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  1. #1

    How to beat this kind of player?

    Hi guys,

    This weekend I'm playing a tournament, both singles and doubles, and I'm pretty sure it's possible that I'll have to face a guy who beat me the last time we played (in singles).

    He's around 55 years old and not very fast. He always hits his forehand and backhand the same way. His forehand has a huge amount of slice and has a really low bounce. It was very difficult for me to attack it. On the backhand wing, he always hit a very very high lob, that usually lands very deep near the baseline.

    Now I'll tell you a bit about me. I'm 26 years old, 6 ft tall and I'm a fast runner, I usually get to a lot of balls. My forehand and backhand are quite similar in terms of consistency and power, maybe my backhand is a bit more powerful but flatter which gives me less margin of error. I'm not really confident with my overhead smashes which is a problem considering his high lobs.

    Another problem for me is that the matches are not played best of 3 sets. It's just 1 set, so I can't get him tired. The last time we played I tried several things, but just one set is not enough time to adjust (at least not for me, lol).

    His serve is not that great, so I thought I might risk a bit with the returns and try to put him in a tough spot.

    Any advice or comments will be most welcome!

    See you guys around

  2. #2
    Join Date
    Apr 2009
    San Antonio, TX
    Sounds to me like you're playing on his terms. This is never a good thing and especially against the older more experienced players. His control of the point keeps you in an unpredictable mode. Here is a thread you may want to read: There is a lot of advice there, so you may think where do I start? I'm going to suggest this: first find and know what good balance is; second, foot work needs to be sound. Of the two of those, balance is the more important my a mile. Proper foot work simply amplifies good balance. The best way to feel balance is here: and this one later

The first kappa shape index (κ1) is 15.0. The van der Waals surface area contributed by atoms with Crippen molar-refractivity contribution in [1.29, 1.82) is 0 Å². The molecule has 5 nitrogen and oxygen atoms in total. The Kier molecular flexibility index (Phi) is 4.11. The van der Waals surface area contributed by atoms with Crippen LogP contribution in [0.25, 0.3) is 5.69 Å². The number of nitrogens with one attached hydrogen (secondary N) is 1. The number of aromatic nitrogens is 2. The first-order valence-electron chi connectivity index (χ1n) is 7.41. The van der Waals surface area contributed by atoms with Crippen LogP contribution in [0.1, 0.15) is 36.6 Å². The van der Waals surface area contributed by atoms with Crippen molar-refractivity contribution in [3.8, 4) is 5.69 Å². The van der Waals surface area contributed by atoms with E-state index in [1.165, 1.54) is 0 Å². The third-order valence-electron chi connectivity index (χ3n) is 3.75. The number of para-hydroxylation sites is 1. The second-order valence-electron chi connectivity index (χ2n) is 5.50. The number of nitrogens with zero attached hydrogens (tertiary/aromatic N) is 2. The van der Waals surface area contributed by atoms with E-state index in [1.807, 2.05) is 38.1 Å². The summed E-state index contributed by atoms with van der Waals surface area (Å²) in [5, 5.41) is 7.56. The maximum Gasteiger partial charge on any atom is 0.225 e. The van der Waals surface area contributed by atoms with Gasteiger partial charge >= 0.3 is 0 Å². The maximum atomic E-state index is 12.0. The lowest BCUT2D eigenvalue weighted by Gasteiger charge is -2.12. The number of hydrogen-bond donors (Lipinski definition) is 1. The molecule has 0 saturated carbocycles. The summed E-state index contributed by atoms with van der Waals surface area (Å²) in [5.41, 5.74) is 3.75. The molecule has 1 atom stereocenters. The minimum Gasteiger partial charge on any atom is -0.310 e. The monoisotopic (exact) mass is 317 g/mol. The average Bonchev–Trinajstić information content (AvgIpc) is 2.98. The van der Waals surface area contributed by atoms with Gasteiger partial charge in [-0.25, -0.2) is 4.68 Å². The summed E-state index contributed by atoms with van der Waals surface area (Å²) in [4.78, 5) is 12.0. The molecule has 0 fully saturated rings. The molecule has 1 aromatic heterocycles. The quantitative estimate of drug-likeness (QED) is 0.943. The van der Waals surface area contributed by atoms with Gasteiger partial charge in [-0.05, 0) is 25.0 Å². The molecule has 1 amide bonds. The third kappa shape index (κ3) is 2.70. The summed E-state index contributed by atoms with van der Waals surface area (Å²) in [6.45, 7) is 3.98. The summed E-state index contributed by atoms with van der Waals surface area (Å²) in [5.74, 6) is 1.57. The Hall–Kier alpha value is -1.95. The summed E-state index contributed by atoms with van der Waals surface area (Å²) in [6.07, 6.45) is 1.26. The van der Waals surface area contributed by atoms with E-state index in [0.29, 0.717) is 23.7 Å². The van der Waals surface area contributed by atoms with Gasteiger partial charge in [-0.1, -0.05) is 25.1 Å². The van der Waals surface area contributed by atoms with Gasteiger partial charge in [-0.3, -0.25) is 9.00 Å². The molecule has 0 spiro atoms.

3. #3
    Join Date
    Sep 2009
    I wouldn't recommend hitting an overhead off a deep looping ball, they often take bad bounces. Try just hitting a hard forehand. For the low slice ball really bend the knees and swing up a la nadal like someone said in LT's thread, it works great. If you're going to unload on a return plan where you want it to go beforehand. It's a small thing but it makes a surprisingly big difference for me. The other thought i had is you could attack his forehand and come in to the net since slice shots are usually a bit easier to volley. If he's not a good mover hit from corner to corner and create some short angles if at all possible.

  4. #4
    Thanks for your advice guys. The guy I told you about didn't play, but I ended up playing against one that was better... he hit very hard, low bouncing slice shots off both wings... it was impossible to get into rythm... rallies were 6 shots long tops. He moved me from side to side and I was never able to hit with a good balance... I didn't serve well either, so it was a complete disaster lol. I even fell to the ground because it was starting to rain a bit (we were playing on clay).

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